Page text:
ISLAMABAD, Sept 14: Like a suspense scene from a James Bond film, Ali Musa Gilani, son of former prime minister Yousuf Raza Gilani, was picked up by the Anti-Narcotics Force at the gates of the Supreme Court building, roughed up, frisked and then brought back by the ANF for his eventual release on bail by the court.

“This is all mala fide,” Musa shouted when ANF sleuths pounced on him.

Musa Gilani, a member of the National Assembly and an accused in the ephedrine scam case, came to appear before a three-judge bench headed by Justice Nasirul Mulk on a petition he had moved on Thursday for bail before arrest.

When he arrived in a white SUV, Advocate Chaudhry Faisal Hussain and another of his companions tried to shield him but they were pushed away by the ANF personnel. The sleuths grabbed Musa, handcuffed him, threw him into a vehicle and took him to the ANF regional office.

The manhandling was done despite a recent directive to the ANF by Chief Justice Iftikhar Mohammad Chaudhry that it should continue investigation into the ephedrine scandal but without harassing anyone.

The bench waiting to take up the bail plea reacted sharply and ordered the ANF to produce Musa Gilani within 30 minutes.

Though totally gratuitous and in bad taste, the incident came as a blessing in disguise for Musa and he won public sympathy for the Gilani family and against the ANF.

Later talking to reporters, Musa said the ANF had again proved that it was not a trustworthy institution and did not even respect the highest judiciary.

“I was taken to the ANF regional office in Rawalpindi but was not tortured,” Musa told Dawn and showed a blood stain on his trousers which appeared to have been caused by bruises he suffered during the scuffle with ANF personnel.

Musa informed the court that he had appeared before the ANF seven to 12 times. The last time he had appeared before the Rawalpindi bench of Lahore High Court which rejected his bail petition.

He accused the ANF officers of pressurising him to cooperate with them by accepting whatever they said.

As advised by his counsel and friends, Musa pleaded before the court, he was under an impression that they (ANF) would not arrest him because the matter was now in the Supreme Court.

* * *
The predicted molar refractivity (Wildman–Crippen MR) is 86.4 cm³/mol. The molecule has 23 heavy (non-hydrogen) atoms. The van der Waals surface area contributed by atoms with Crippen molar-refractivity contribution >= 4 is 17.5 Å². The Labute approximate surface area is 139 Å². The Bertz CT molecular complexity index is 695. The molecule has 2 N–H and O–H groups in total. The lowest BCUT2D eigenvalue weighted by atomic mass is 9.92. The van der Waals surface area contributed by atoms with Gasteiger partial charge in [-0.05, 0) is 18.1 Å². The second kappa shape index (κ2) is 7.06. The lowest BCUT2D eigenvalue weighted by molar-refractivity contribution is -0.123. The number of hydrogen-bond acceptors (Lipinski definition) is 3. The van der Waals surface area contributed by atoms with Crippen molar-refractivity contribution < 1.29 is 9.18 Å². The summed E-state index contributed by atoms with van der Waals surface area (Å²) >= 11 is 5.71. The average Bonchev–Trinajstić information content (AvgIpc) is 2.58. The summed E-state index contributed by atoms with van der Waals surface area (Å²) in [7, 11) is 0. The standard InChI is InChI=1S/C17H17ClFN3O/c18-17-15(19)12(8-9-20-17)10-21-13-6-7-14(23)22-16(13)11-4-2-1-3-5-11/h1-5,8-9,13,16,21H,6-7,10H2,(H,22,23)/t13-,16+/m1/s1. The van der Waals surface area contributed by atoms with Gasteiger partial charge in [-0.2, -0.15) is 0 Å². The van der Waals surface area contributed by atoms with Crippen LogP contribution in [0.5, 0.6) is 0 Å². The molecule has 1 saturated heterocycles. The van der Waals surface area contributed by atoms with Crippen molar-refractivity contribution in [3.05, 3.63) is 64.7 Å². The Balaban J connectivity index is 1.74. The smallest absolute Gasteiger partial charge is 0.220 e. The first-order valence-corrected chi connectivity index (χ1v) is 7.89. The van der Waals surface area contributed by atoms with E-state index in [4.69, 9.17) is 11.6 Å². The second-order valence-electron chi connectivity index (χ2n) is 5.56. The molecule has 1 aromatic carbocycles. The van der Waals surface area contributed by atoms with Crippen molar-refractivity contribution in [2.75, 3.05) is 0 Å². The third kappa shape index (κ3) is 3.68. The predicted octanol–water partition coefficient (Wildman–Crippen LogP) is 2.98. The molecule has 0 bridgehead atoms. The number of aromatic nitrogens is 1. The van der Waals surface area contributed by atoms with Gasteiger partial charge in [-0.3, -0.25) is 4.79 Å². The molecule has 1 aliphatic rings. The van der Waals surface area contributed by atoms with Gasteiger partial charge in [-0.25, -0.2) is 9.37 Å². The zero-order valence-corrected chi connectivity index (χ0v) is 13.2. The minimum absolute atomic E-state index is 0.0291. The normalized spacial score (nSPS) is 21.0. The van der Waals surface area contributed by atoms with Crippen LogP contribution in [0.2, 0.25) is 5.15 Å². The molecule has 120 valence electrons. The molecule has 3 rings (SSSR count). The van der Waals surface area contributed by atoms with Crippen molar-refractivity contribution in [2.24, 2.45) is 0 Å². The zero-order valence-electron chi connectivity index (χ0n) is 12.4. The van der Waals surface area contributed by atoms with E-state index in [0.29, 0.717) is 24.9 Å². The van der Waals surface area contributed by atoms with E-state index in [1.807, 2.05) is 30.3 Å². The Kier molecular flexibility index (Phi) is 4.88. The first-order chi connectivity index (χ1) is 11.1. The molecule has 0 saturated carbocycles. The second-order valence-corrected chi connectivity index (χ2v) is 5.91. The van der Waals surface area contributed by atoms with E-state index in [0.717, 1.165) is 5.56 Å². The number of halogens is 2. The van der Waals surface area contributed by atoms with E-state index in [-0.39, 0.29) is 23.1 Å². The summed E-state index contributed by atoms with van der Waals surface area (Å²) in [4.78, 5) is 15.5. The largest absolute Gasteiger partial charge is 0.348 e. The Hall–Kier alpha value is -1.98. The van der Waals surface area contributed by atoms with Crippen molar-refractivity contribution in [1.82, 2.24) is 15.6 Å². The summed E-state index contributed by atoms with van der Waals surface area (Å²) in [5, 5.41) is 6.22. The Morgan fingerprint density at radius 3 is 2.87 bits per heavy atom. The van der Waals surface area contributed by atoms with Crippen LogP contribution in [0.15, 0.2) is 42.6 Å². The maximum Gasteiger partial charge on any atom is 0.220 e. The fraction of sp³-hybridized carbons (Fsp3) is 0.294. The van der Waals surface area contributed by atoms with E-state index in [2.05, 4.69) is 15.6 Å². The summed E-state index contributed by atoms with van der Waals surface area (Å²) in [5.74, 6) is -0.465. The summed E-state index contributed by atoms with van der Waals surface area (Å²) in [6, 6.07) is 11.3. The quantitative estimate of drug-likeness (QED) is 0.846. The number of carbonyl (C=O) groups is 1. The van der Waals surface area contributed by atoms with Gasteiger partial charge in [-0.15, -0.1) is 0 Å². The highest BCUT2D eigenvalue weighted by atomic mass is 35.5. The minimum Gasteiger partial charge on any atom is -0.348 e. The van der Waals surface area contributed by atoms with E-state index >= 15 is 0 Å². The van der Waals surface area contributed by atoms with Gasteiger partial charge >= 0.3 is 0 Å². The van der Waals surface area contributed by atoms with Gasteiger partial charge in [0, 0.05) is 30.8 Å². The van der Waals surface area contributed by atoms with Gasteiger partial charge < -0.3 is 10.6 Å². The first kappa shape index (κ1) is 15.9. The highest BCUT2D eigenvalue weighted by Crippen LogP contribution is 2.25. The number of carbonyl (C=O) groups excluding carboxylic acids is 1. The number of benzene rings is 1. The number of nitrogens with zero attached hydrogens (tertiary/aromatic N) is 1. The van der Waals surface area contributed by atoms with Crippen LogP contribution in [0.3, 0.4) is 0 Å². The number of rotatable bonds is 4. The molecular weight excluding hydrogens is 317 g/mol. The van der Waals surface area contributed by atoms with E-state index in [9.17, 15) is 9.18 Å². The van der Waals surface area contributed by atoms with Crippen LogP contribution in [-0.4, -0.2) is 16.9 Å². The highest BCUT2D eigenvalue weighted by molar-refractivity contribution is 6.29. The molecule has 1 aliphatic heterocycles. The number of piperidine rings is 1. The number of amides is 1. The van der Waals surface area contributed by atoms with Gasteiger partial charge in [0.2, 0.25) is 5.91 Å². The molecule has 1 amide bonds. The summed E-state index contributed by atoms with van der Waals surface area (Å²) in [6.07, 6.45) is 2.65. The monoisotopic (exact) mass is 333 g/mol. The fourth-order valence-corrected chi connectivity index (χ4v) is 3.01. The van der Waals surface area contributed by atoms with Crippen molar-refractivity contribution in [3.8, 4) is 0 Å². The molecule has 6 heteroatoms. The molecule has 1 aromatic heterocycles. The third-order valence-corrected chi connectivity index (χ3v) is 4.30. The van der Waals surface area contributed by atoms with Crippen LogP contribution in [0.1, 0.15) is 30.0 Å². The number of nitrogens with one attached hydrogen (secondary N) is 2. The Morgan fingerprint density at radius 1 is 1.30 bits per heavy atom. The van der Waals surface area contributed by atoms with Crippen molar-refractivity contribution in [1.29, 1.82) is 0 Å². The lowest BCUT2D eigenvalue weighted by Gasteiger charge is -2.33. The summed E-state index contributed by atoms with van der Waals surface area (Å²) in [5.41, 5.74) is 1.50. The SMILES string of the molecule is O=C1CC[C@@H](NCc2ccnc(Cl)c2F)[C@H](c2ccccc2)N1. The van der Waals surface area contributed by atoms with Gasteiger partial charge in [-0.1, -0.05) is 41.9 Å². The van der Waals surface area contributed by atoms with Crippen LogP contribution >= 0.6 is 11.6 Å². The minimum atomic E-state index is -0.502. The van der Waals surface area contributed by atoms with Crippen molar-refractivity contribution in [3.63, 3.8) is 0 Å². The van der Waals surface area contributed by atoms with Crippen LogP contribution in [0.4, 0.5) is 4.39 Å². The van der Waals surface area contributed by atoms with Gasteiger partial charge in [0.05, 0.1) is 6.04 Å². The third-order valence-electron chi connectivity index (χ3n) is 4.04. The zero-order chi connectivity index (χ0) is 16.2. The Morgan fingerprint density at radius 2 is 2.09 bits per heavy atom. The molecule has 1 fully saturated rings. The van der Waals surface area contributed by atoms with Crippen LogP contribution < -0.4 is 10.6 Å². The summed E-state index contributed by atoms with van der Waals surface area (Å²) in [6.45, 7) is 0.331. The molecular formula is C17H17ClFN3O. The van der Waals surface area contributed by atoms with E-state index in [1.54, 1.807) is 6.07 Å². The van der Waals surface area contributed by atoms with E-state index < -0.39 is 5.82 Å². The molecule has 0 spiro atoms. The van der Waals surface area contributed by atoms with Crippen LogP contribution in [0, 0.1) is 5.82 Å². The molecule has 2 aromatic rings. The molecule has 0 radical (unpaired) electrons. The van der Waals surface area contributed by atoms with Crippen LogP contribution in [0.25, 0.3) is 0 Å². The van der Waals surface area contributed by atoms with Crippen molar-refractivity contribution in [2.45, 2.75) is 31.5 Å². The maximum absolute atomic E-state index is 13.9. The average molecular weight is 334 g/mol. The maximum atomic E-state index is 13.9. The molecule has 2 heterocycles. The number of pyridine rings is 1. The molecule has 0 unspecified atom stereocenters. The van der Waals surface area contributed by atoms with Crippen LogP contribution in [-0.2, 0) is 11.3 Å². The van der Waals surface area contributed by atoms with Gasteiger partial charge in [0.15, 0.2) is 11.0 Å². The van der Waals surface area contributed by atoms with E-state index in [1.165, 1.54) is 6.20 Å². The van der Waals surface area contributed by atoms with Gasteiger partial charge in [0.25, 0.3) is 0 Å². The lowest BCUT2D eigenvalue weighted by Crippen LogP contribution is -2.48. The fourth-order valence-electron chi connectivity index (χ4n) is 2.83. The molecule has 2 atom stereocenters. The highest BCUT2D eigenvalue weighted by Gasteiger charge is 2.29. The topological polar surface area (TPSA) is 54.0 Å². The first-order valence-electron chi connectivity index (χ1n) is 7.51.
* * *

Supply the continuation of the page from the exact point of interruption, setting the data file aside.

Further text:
“It is indeed regretful that the petitioner who approached the Supreme Court for a relief was arrested at the entrance of the court with a view to preventing him from taking a legal course,” Justice Mulk observed while dictating an order after a brief hearing.

The court granted Musa a bail before arrest until Sept 25 on submission of two surety bonds of Rs500,000 each.

“This has never ever happened,” Justice Mulk said. But he kept open the matter of manhandling Musa by ANF Deputy Director Abid Zulfikar and said the court would deal with it at the time of hearing the appeal of Musa against the LHC decision.

The court asked Dr Khalid Ranjha, the counsel for Musa, and other lawyers to move applications, if they wanted, against what had happened on Friday.

The same bench has also granted a pre-arrest bail to Textiles Minister Makhdoom Shahabuddin, a co-accused in the ephedrine scam.

The court took to task Abid Zulfikar for the manner he had arrested Musa and asked why he was waiting outside the Supreme Court premises.

He could only apologise without a cogent justification.

“Are you here for a morning walk or posted on a duty,” asked Justice Tariq Pervez, a member of the bench.

“I was near the Prime Minister’s Secretariat and had no idea where Musa was heading,” Mr Zulfikar said, but was admonished by Justice Mulk to at least speak truth.

The manhandling also invited public criticism, with Advocate Chaudhry Ramzan, a member of the Pakistan Bar Council (PBC), saying that approaching the Supreme Court for any cause was an established fundamental right and it could not be denied.

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